A new research finds that the average size of marine creatures has increased by a factor of 150 over the past 542 million years. The largest sea creature on record is blue whale, which sizes approximately 30 meters.

The study findings support Cope’s rule, which states that the evolution of animal lineages towards larger sizes over time. The study is published in the journal Science.


The study was conducted by paleobiologist, Dr. Noel Heim of the Stanford University, and his colleagues. The scientists claimed that their study dataset involved nearly 75% of all marine genera and about 60% of all the animal genera that ever lived, making it one of the most comprehensive tests of Cope’s rule.

Dr. Michael Berenbrink of the the University of Liverpool also admired the researchers for compiling an “incredible” data set.

Dr. Heim told BBC News that they had at least 50 high school students working on it through last five years. The size and time of existence of animals were then fed into a computer program to run simulations to study how they might have evolved given a chance.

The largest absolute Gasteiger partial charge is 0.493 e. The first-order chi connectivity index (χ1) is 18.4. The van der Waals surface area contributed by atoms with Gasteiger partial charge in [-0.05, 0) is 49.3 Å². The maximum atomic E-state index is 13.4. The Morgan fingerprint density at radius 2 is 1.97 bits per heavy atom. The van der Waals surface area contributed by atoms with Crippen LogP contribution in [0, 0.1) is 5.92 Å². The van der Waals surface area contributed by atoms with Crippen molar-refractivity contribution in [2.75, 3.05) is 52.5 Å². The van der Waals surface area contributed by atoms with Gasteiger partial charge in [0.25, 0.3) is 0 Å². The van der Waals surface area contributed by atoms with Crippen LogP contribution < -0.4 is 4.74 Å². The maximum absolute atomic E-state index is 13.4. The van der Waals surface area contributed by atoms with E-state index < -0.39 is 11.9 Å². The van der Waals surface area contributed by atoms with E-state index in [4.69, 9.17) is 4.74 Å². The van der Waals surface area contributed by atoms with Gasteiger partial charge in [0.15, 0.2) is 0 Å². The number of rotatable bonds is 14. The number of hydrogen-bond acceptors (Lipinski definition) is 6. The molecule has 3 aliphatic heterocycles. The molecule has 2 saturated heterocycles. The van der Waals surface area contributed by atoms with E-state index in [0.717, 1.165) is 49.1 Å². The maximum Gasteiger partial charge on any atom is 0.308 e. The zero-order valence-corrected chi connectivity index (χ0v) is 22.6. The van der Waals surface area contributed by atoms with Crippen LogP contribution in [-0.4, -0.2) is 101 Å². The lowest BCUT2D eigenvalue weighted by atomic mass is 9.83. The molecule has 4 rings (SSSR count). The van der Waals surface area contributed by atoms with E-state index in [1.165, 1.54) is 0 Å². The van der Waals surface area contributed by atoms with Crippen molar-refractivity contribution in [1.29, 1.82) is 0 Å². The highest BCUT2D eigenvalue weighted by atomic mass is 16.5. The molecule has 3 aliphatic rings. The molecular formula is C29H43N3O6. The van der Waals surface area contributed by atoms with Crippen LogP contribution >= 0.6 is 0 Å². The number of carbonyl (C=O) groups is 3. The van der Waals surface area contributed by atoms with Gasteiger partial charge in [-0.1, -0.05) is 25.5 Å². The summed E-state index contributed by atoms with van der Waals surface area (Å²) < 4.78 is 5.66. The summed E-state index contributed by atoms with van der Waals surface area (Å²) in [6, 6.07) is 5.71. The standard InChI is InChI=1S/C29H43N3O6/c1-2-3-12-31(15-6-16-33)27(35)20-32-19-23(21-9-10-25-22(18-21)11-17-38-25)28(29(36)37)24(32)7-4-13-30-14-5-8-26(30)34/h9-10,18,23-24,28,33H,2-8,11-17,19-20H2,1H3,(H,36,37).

The study also found that bigger sea animals always survive and enjoy bigger chance of surviving. The researchers observed a pattern of increasing body size.

Dr. Heim explained that the degree of increase in body size, both mean and maximum sizes, could be attributed to some active evolutionary process promoting larger sizes. The bigger sea creatures can move faster and protect themselves against their predators.

Dr. Heim further explains why bigger could be better for sea creatures. He points that bigger size makes it easier to eat other animals and also to be more active given the higher mass relative to their surface area. Larger body size also contributes to a higher metabolic rate, contributing to a more active lifestyle.

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